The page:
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Abstract

Atlantis Field represents a significant development for BP and co-owner BHP Billiton in the southern Green Canyon area of the Gulf of Mexico. With primary development from three middle Miocene sands, it is one of BP’s largest fields in the deep water Gulf of Mexico.

Discovered in 1998 and first production in 2007, Atlantis Field was developed in stages from a sub-sea drill center to a remote production facility. A second subsea drill center, centered on an early appraisal well, was connected in mid 2009. Drilling of water injection wells commenced in 2009 following initial dynamic data learning. Additional field development via appraisal drilling is planned for 2012, and two dynamically positioned semisubmersible rigs are currently active in the field.

Located approximately 120 miles (190 km) south of Fourchon, Louisiana, Atlantis Field is a faulted, elongate asymmetric doubly-plunging anticline within the Atwater Fold Belt. Water depths range from 4500 to 7000 feet (1370 to 2070 m) across the field, influenced by the Sigsbee Escarpment, a region of steep sea floor dip created by a thick allochthonous salt complex that partially overlies the structure. Both the allochthonous salt and the significant sea floor relief create challenges in seismic imaging, field development, and have influenced the staged approach.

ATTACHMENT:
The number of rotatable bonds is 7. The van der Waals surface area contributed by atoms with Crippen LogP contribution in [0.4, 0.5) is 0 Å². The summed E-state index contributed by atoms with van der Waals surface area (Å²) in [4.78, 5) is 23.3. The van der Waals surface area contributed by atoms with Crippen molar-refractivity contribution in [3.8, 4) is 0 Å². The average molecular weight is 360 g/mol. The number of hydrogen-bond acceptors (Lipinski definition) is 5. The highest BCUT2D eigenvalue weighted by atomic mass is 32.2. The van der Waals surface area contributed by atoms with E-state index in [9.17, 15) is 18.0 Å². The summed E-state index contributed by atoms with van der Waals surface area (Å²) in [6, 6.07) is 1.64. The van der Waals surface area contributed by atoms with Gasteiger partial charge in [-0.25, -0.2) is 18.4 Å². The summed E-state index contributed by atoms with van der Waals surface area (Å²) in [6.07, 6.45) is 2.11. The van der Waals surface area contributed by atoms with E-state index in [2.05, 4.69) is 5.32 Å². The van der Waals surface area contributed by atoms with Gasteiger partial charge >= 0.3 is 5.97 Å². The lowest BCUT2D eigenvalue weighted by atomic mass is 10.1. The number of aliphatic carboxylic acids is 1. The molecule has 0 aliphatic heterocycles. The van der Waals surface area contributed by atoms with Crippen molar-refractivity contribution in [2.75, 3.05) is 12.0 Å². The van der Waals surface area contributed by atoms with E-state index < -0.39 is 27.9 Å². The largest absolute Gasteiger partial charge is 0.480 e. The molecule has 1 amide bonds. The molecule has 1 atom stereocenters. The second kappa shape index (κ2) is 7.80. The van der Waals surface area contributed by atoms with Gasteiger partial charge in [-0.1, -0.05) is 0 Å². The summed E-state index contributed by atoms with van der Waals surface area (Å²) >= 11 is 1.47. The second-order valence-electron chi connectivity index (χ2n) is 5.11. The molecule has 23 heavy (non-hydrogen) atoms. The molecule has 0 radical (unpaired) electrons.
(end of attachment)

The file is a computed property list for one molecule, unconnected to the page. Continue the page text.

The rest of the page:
The producing reservoirs are middle Miocene deep-water turbidites interpreted as a series of individual lobes in a submarine fan complex that were deposited in a relatively unconfined basin floor environment. Deformation of the reservoir commenced shortly after deposition and is dominated by the formation of the Atwater Fold Belt and culminated with the later partial burial of the structure by the thick allochthonous salt canopy. The reservoir was interpreted to be compartmentalized, based on the seismically defined faults, and these compartments were confirmed by static pressures. However, production data now indicate a greater reservoir compartmentalization beyond that initially defined. Data acquisition in new wells is targeted to understand further the reservoir deformation and stratigraphic complexity that negatively impacts permeability, acting as barriers or baffles to fluid flow.

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